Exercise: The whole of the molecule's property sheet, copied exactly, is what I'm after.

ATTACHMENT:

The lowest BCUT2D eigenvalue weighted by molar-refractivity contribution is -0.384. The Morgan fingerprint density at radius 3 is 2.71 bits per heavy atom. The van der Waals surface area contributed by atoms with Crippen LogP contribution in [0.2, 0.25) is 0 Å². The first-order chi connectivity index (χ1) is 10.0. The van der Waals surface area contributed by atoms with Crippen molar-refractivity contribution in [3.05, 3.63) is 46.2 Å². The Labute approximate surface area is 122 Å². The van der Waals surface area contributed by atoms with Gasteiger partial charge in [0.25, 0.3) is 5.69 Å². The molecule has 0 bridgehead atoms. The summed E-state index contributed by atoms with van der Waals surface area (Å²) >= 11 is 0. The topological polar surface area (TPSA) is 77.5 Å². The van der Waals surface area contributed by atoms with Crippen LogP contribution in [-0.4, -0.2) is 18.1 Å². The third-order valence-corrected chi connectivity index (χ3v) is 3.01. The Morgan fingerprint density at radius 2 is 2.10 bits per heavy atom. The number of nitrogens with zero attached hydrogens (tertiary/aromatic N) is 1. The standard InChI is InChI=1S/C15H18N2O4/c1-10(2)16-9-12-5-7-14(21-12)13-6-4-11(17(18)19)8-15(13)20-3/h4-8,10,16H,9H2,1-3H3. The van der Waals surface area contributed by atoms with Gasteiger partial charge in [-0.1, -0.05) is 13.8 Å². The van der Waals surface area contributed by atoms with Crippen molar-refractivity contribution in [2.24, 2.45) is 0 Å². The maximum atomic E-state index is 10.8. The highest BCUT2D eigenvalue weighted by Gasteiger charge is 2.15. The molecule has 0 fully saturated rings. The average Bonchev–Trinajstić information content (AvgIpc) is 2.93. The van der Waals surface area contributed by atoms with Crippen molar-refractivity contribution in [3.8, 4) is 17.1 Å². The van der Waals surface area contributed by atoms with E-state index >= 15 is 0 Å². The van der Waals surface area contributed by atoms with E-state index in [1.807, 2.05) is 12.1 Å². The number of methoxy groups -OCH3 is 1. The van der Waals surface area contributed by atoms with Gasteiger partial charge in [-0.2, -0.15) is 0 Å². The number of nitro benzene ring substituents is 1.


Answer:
The lowest BCUT2D eigenvalue weighted by molar-refractivity contribution is -0.384. The Morgan fingerprint density at radius 3 is 2.71 bits per heavy atom. The van der Waals surface area contributed by atoms with Crippen LogP contribution in [0.2, 0.25) is 0 Å². The first-order chi connectivity index (χ1) is 10.0. The van der Waals surface area contributed by atoms with Crippen molar-refractivity contribution in [3.05, 3.63) is 46.2 Å². The Labute approximate surface area is 122 Å². The van der Waals surface area contributed by atoms with Gasteiger partial charge in [0.25, 0.3) is 5.69 Å². The molecule has 0 bridgehead atoms. The summed E-state index contributed by atoms with van der Waals surface area (Å²) >= 11 is 0. The topological polar surface area (TPSA) is 77.5 Å². The van der Waals surface area contributed by atoms with Crippen LogP contribution in [-0.4, -0.2) is 18.1 Å². The third-order valence-corrected chi connectivity index (χ3v) is 3.01. The Morgan fingerprint density at radius 2 is 2.10 bits per heavy atom. The number of nitrogens with zero attached hydrogens (tertiary/aromatic N) is 1. The standard InChI is InChI=1S/C15H18N2O4/c1-10(2)16-9-12-5-7-14(21-12)13-6-4-11(17(18)19)8-15(13)20-3/h4-8,10,16H,9H2,1-3H3. The van der Waals surface area contributed by atoms with Gasteiger partial charge in [-0.1, -0.05) is 13.8 Å². The van der Waals surface area contributed by atoms with Crippen molar-refractivity contribution in [2.24, 2.45) is 0 Å². The maximum atomic E-state index is 10.8. The highest BCUT2D eigenvalue weighted by Gasteiger charge is 2.15. The molecule has 0 fully saturated rings. The average Bonchev–Trinajstić information content (AvgIpc) is 2.93. The van der Waals surface area contributed by atoms with Crippen molar-refractivity contribution in [3.8, 4) is 17.1 Å². The van der Waals surface area contributed by atoms with E-state index >= 15 is 0 Å². The van der Waals surface area contributed by atoms with E-state index in [1.807, 2.05) is 12.1 Å². The number of methoxy groups -OCH3 is 1. The van der Waals surface area contributed by atoms with Gasteiger partial charge in [-0.2, -0.15) is 0 Å². The number of nitro benzene ring substituents is 1.